Ben Geman is an energy reporter for Axios, where he publishes the daily Axios Generate newsletter and covers the world of energy business and politics. He has reported on corporate climate responsibility, federal climate policy, global emissions and oil and fuel economies.  Previously, he was a reporter for The National Journal, The Hill, E&E and The Boston Phoenix. 

Follow Ben on Twitter

  1. Jennifer Hiller, The Wall Street Journal

As a member of The Wall Street Journal’s bureau in Houston, Jennifer Hiller is a reporter covering renewable energy, the emerging electric-vehicle charging industry and energy transition. Her stories often explore the challenges of project development in the electric power industry. She follows the use of government and private dollars for EV charging and writes frequently on topics such rising consumer energy costs, nuclear power, fusion startups, wind, and electric reliability.Jennifer’s past energy beats include covering several shale boom-and-bust cycles and the U.S. oil majors. She is a winner of the Sabew Best In Business award and has twice been a finalist for the Gerald Loeb Award. Jennifer was previously at Reuters and at newspapers in San Antonio and Honolulu, and is a graduate of the University of Texas at Austin.

Follow Jennifer on Twitter and LinkedIn

  1. Leslie Hook, The Financial Times

Leslie Hook is the Natural Resources Editor for The Financial Times, leading the outlet’s coverage of natural resources, with a special emphasis on mining and powerful trading houses that ship raw materials around the globe. Since joining the outlet in 2014, her prior roles at The Financial Times have included environment and clean energy correspondent, San Francisco correspondent and Beijing correspondent. She has also covered Asia for The Wall Street Journal and The Far Eastern Economic Review.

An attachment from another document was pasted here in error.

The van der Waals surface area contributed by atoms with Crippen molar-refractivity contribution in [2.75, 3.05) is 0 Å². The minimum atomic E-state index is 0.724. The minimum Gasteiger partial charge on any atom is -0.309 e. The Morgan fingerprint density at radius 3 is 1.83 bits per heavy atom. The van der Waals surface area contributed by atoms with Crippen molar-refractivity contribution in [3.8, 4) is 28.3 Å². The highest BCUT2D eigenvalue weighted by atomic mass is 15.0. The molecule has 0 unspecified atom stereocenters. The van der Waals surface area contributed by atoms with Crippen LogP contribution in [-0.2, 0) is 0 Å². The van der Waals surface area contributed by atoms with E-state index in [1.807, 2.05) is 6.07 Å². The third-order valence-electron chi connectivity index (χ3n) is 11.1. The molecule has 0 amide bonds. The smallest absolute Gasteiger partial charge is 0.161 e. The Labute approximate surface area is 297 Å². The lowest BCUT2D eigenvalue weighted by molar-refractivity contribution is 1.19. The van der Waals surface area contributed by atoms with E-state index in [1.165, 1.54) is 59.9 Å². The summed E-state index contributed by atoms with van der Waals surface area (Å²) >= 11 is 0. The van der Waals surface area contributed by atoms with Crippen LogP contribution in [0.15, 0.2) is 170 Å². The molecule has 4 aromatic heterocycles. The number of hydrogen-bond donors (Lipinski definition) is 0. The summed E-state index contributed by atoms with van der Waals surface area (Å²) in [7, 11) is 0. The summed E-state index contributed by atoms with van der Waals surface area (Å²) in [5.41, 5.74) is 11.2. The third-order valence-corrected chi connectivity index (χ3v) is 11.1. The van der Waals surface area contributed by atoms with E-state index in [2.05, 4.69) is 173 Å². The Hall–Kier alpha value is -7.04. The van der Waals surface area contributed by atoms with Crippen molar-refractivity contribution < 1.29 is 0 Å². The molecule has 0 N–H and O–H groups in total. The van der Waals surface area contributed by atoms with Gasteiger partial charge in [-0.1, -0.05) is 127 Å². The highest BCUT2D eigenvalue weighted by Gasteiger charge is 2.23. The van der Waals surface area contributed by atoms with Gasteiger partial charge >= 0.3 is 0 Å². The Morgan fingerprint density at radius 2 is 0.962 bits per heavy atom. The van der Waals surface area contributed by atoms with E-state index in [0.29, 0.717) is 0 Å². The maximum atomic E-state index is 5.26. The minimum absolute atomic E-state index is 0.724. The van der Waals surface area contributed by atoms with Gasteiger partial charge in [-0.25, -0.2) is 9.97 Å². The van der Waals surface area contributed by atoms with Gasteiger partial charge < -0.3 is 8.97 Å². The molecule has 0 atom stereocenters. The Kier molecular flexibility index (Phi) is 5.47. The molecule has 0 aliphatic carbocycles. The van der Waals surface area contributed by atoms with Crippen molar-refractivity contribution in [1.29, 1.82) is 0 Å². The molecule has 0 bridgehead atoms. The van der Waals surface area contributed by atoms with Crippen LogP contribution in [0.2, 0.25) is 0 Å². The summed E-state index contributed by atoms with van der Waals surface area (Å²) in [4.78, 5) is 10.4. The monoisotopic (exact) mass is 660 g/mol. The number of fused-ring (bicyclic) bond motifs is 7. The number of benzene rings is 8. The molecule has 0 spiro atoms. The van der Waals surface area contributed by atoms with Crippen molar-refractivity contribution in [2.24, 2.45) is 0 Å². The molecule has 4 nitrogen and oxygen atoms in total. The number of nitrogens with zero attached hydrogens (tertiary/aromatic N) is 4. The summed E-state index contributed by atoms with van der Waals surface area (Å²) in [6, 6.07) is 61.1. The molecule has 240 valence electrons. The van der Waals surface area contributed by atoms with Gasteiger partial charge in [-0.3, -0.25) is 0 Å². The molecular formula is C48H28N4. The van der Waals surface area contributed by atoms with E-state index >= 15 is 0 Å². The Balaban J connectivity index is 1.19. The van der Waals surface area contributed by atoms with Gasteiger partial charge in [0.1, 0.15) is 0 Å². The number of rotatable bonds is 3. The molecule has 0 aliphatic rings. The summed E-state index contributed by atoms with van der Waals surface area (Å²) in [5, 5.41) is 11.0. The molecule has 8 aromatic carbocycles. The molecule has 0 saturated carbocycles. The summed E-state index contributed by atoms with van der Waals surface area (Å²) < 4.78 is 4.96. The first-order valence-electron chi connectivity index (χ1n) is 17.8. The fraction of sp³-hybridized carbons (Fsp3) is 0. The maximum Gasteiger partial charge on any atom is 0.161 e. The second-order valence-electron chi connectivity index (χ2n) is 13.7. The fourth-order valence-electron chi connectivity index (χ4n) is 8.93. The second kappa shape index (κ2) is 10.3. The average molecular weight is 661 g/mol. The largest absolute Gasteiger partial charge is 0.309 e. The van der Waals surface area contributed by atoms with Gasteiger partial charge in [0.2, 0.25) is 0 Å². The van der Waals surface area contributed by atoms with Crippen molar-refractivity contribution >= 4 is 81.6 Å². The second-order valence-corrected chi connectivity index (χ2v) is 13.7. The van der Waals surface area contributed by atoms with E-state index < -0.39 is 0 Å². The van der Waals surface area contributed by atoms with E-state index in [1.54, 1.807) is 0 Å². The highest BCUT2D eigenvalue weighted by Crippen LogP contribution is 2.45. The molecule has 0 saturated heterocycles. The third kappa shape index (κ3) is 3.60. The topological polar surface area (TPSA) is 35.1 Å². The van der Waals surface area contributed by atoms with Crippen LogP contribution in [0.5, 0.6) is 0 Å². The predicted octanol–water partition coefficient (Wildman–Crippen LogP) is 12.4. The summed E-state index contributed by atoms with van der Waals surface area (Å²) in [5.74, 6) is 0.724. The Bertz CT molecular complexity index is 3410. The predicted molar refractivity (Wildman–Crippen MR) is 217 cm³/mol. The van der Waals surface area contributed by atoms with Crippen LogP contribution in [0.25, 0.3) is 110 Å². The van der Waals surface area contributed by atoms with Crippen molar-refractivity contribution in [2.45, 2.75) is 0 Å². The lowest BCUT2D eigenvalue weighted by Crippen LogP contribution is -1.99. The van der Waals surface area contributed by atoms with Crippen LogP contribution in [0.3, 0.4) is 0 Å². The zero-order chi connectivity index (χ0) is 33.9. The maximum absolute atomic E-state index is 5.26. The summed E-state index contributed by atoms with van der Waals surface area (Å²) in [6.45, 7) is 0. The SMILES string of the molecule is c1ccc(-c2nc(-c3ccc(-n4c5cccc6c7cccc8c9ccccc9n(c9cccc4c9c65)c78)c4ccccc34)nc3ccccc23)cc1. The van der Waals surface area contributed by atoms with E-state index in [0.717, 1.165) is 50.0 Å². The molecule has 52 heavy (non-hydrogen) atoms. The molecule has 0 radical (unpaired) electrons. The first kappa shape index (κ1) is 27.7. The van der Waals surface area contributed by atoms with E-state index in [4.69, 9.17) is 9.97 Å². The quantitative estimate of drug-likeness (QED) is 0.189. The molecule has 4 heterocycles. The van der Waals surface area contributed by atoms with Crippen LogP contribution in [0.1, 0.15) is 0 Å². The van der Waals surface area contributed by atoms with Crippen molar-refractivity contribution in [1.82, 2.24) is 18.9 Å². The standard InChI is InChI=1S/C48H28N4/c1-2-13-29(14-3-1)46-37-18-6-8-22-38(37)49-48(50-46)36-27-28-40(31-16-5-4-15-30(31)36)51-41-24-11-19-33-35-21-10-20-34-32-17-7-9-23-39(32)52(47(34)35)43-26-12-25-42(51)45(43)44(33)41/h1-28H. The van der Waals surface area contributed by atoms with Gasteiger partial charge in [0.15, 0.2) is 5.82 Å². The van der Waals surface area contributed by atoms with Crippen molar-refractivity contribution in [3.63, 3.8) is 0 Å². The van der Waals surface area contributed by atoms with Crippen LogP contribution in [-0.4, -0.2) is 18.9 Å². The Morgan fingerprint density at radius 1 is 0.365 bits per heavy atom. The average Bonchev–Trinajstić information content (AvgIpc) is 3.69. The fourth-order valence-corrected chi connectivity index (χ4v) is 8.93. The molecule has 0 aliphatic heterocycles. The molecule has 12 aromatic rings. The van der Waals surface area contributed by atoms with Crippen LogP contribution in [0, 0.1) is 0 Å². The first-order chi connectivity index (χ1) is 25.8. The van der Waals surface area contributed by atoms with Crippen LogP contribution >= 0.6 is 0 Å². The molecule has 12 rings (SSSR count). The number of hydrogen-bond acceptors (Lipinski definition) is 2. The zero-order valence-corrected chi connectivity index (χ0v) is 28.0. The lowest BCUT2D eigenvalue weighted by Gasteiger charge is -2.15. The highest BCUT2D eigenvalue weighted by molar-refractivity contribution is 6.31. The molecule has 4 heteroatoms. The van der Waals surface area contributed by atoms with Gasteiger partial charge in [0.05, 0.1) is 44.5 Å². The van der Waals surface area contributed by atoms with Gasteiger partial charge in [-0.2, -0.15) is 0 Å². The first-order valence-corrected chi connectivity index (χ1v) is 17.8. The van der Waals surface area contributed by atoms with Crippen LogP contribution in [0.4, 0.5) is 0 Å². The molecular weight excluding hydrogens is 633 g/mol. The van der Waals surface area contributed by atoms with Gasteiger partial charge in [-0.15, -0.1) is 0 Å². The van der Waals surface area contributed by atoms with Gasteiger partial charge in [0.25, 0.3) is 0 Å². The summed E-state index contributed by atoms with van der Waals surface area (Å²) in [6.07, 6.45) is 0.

Follow Leslie on Twitter and LinkedIn

  1. Sammy Roth, Los Angeles Times

Sammy Roth covers energy for the Los Angeles Times and writes the outlet’s weekly Boiling Point newsletter. Much of his coverage touches on rising temperatures in California and beyond, offshore wind, climate policy in California, and federal measures relating to renewables and clean energy transition. He previously reported for the Desert Sun and USA Today, where he focused on renewable energy, climate change, electric utilities and public lands. He also spent time as editor in chief of Columbia Daily Spectator.

Follow Sammy on Twitter and LinkedIn.  

  1. Ben Lefebvre, POLITICO

At POLITICO, Ben Lefebvre focuses on developments in the world of energy policy. He has covered issues relating to the energy industry and policy movement for over a decade. Prior to starting at POLITICO, he worked in Tokyo for three years covering the East Asia nuclear, coal industries for trade publication ICIS. He also wrote about Japanese business and culture for Quartz during that time.Before that Ben worked in Houston covering the energy boom for Dow Jones and the Wall Street Journal. He got his start in journalism at The Metro Times covering Detroit city hall shenanigans.

Follow Ben on Twitter and LinkedIn

  1. Catherine Boudreau, Insider

Catherine Boudreau is senior sustainability reporter at Insider, covering all things green energy, sustainable farming, manufacturing and business practices, green community initiatives and climate changes and disasters. She previously spent six years at POLITICO, first covering food and agriculture policy and then helping launch the company's first sustainability beat focused on corporate accountability on environmental and social issues. Catherine started her journalism career at Bloomberg BNA. Her reporting has also been featured in Bloomberg Businessweek and on WAMU's 1A and WBUR's On Point.

Follow Catherine on Twitter and LinkedIn

Climate change and subsequent policy and energy transitions that result from it affect all facets of our society, including how our corporations operate and present themselves to their key audiences and stakeholders. As you’re working more climate initiatives into your business plan and PR strategy, be sure to follow these reporters and their colleagues, as they offer invaluable insights, updates and networking opportunities that can be key in helping you navigate shifts and initiatives related to climate, clean energy and fuel.